« Into the Valley of Death, redux »

Ubehebe Crater

I have no idea what I will do with the 900+ pix that I shot on the trip Kelli and I just took for the entire Thanksgiving weekend. I hope I can get them into a gallery here, but I like to do some color correction and stuff. So it will take some whittling down before I even attempt that. And you can forget about captions. Last year's trip to Death Valley resulted in about 750 pix and I think I pruned about 250 outright.

This year we took an extra day since Kelli didn't have to work, so we bailed town on Wednesday night and returned late on Sunday. Sandwiched in between was a night in Bakersfield that set us up for a Sequoia/Sierra drive that got diverted due to ice, but was nice nonetheless. It had its surprises as we drove toward Lone Pine via Lake Isabella. A night in Lone Pine on Thanksgiving was a quiet one that set us up for a drive part way up the Whitney Portal. (the closed roads led us to want to call our tour the "Road Closed Tour" but later on with the wild swings in elevation, we called it the "Up and Down Tour.") Then we headed eastward into Death Valley for a bit of late afternoon sights on the way to Beatty, Nevada where we stayed two nights and made our base for a couple days. Saturday was a day full of new adventures as we drove the magnificent Titus Canyon and then saw Scotty's castle and the Ubehebe crater. Sunday was a pass by Rhyolite, a ghost town in Nevada near the border, and then a reprise of our favorite spots from last year: Zabriskie Point, Badwater, Artist's Drive.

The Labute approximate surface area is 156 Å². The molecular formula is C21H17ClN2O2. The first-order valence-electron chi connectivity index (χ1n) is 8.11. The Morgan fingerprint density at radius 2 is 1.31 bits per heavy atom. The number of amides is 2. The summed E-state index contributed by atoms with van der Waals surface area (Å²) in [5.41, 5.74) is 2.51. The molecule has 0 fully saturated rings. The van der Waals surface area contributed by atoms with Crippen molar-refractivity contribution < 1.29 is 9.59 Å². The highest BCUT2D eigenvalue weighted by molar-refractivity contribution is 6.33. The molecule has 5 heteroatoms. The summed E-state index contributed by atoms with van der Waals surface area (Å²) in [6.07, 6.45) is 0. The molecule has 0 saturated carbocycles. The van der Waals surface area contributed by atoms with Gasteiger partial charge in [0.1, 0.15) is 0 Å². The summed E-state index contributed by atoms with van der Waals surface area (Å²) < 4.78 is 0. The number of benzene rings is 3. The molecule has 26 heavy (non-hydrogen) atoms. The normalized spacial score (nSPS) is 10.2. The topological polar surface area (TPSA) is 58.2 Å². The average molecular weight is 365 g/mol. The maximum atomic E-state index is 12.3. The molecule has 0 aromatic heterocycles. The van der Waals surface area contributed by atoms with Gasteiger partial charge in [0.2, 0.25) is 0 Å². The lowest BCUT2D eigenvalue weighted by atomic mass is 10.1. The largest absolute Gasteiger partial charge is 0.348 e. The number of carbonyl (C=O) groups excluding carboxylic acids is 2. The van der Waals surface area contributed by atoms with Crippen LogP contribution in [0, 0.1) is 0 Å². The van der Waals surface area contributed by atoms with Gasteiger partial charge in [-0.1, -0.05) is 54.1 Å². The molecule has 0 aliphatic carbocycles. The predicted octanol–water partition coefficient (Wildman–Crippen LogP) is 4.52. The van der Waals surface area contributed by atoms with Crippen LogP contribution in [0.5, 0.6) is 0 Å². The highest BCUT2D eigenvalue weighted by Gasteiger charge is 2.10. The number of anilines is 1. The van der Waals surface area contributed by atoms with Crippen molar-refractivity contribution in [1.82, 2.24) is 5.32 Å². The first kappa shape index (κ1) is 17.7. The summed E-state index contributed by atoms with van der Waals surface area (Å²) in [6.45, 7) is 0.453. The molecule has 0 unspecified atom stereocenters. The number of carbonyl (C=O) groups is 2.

The White Donkey at the threshold of the Titus Canyon drive's intense sectionWe really like Death Valley. This time around as we were combing the map for points we might get to, we realized how much there is, particularly off the paved roads. My truck is fit for some of it, but we're already anticipating the right way to see this is to rent a 4x4 truck for a trip and get into it. We were hoping to get to the Racetrack, the totally mysterious place where rocks seem to glide across the lakebed over time, and no science so far has been able to really explain exactly what is happening. Various voices encouraged the drive in my truck, and others not, so we erred on the side of caution and instead took the stellar and challenging Titus Canyon drive—a sometimes harrowing, usually washboarded serpentine drive that is 24 miles long and has just one lane going in one direction. I let Kelli drive some of it but all the way was fearing my street tires were not up to the job of this drive. But we got through. It was amazing.


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